By Steve Galea
A lot has been written about man’s inhumanity to man, but frankly I think all those writers and philosophers have missed out on the one cruelty that makes all others pale in comparison.
I’m talking about inviting another hunter goose hunting.
I mean, yes, my friend Don meant well. For in theory, goose hunting is one of those outdoors activities everyone loves.
OK, when I say everyone, I’m exaggerating a little. I know five people tops who love goose hunting, and three of them are congenital liars.
By the way, it’s not actually the goose hunting part that people dislike.
For if you like wing shooting and collecting wild geese for the freezer, goose hunting is pretty well the only game in town.
No, the inhumane part is getting up at 4 a.m. Voluntarily. Just to sit at the edge of a pond or farm field and wait in the dark.
Now I understand that a lot of people get up at 4 a.m. every day. But I’d bet goose hunters are the only people who get up at 4 a.m. without financial incentive. In fact, most goose hunters end up spending money for the privilege.
Why get up at 4 a.m. you ask?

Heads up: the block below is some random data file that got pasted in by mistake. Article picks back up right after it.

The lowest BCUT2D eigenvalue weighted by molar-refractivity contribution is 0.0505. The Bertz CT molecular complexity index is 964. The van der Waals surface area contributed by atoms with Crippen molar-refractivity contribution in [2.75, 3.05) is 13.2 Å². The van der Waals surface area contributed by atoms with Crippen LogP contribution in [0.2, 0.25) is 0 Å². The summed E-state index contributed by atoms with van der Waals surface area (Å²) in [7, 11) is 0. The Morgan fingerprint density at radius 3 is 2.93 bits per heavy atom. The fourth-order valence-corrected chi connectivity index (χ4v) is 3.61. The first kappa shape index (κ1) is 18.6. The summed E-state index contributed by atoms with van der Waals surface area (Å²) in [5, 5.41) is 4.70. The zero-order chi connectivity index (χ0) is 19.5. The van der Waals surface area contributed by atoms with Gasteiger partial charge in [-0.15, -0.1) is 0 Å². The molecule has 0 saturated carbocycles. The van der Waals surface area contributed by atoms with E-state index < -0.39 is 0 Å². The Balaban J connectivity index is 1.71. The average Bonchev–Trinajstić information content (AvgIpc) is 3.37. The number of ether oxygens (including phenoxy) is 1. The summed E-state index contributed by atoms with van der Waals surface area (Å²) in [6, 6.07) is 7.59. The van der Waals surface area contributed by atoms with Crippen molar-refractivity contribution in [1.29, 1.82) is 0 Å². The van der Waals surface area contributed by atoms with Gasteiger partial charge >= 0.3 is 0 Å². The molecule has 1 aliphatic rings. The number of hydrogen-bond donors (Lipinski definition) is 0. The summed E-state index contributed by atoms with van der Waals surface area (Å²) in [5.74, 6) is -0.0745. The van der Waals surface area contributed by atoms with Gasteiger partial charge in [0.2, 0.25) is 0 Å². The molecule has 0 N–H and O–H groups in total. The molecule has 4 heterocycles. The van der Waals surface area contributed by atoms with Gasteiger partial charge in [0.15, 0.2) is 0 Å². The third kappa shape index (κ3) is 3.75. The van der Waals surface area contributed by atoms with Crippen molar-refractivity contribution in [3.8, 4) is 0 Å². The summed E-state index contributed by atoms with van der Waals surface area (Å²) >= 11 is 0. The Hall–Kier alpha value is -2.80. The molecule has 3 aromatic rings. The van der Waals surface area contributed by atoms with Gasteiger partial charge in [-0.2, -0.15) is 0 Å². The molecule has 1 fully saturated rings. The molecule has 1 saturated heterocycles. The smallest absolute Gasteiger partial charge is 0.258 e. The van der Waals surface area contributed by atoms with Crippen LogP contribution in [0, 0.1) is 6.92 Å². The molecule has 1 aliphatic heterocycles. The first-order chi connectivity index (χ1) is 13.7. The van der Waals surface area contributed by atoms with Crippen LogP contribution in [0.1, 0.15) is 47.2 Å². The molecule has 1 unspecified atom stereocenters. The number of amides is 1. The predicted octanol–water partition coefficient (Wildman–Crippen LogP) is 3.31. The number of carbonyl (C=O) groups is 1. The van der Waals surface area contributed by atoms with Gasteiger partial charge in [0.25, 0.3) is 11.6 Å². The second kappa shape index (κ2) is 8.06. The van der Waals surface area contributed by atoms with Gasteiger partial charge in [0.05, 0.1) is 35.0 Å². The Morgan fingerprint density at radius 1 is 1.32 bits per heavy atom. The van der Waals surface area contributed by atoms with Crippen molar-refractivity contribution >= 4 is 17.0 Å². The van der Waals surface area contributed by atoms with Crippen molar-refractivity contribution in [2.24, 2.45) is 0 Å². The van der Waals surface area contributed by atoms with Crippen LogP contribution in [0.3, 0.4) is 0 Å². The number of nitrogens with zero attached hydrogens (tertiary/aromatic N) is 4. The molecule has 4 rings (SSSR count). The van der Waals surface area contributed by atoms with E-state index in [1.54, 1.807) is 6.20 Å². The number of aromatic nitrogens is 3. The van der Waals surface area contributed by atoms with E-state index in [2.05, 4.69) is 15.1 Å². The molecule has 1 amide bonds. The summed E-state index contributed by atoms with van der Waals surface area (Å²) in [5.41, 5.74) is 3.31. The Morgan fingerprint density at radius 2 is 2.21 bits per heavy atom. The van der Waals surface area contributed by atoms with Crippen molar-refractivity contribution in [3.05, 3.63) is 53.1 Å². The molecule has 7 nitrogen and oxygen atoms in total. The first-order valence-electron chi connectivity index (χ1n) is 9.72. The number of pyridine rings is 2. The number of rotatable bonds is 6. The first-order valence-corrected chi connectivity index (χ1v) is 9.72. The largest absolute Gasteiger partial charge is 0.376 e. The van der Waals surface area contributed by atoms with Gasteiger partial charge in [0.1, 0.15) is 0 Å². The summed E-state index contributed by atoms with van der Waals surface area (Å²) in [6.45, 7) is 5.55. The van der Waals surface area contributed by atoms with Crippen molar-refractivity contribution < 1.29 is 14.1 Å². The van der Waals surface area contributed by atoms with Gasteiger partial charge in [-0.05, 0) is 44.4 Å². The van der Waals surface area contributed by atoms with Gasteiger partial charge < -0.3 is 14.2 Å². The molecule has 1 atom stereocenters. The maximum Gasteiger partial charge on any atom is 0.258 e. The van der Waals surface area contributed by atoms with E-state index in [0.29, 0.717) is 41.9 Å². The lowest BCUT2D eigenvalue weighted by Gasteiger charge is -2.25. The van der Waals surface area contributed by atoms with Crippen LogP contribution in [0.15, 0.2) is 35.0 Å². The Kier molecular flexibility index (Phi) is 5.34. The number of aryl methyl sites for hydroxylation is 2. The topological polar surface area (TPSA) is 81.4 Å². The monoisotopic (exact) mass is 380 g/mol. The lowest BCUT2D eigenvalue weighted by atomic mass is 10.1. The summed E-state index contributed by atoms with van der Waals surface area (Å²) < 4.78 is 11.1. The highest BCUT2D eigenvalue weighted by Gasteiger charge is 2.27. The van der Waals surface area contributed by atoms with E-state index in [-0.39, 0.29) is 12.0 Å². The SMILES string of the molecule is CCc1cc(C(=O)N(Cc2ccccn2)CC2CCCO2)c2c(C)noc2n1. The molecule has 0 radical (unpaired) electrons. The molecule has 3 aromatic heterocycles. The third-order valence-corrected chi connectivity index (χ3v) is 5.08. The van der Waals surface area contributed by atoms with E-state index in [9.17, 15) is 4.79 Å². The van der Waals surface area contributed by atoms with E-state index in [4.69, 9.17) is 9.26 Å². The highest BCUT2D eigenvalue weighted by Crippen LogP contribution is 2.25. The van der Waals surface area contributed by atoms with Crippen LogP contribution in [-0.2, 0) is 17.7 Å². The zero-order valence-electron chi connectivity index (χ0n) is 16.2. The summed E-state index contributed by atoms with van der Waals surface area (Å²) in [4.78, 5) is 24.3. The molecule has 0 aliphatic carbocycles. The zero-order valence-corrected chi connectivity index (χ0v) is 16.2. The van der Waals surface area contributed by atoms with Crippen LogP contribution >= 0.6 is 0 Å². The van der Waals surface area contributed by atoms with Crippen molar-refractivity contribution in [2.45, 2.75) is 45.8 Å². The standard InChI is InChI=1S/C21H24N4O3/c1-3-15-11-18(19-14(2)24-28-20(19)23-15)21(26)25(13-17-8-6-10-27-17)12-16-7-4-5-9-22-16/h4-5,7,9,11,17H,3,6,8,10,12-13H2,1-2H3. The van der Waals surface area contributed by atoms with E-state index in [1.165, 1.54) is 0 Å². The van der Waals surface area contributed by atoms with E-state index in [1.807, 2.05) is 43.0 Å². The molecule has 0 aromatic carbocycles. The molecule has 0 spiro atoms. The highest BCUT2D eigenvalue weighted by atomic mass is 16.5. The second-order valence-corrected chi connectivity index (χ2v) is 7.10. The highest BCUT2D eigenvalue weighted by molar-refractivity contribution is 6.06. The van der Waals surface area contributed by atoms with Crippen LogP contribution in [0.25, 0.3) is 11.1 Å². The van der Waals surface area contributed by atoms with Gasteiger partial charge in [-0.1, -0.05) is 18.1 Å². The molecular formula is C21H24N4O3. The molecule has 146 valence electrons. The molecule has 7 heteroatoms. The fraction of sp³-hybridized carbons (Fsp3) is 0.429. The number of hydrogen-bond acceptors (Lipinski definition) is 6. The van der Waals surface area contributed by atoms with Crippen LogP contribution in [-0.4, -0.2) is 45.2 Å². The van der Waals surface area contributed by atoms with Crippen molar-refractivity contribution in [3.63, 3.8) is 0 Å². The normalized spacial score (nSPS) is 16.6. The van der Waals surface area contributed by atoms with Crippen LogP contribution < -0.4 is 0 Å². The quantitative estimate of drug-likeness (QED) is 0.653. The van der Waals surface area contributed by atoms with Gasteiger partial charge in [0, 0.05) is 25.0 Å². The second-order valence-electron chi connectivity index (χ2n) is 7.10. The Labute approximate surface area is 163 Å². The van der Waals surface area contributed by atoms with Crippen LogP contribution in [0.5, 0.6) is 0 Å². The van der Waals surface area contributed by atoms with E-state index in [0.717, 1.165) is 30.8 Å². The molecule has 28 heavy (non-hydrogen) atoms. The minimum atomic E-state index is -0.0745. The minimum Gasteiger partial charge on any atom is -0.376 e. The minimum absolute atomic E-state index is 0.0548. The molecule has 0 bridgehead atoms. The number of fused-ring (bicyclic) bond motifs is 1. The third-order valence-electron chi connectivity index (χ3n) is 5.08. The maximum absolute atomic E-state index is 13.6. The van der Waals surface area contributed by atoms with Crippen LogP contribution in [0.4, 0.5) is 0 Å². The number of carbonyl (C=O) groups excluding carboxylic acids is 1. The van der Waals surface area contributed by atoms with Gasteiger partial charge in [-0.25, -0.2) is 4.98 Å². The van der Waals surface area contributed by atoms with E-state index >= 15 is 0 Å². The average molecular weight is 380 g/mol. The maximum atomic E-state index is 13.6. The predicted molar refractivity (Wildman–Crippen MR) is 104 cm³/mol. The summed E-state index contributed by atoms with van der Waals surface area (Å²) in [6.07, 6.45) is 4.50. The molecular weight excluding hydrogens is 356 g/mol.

For one thing you need get up, get dressed, load your gear, drive a bit to get to the place you are hunting, then take an ATV to the goose blind at the pond or in the fields, then set up a few dozen goose decoys and wait. And wait some more.
Wait is the operative word. First, you must wait until legal shooting light, which is 6:18 a.m. opening day here. Then you can uncase your gun, load it up, blow on your goose call, and wait some more.
To no avail.
In a perfect world you would fall asleep during the times of inaction. But so long as your hunting partner has a new goose call, it is not a perfect world.
So, since you are up anyways, you need to scan the skies and listen for the telltale calls of approaching Canada geese – which sound nothing like the calling that woke you up. Between these things, you fight off the urge to fall asleep right where you are sitting, because you know that the second you do that, the geese will fly by at point blank range and only honk on the way out, just to wake you.
So, you get into the rhythm of the hunt. Which is, open your eyes, fight to keep them open, doze off, wake up to your hunting buddy’s goose call rendition of swan lake. Then repeat.
By about 7:30, geese are in the sky everywhere and calling. And what they are saying is, “Don’t land on that pond.”
Also, when you look up at high flocks, you wonder when they started flying in the middle-finger formation. By about 8:30, you start to wonder why you got up so early.
But then you and your buddy rationalize all your actions: you tell each other you needed time to set up the decoys. You needed time to get set up. You needed time to settle in. You needed time to camouflage your blind. You finally convince yourself that leaving the house at 4 am was the only smart thing to do if you wanted to get shots at geese.
Then you just wait.
Then they arrive, like clockwork, at 9:30.
And wake you up again.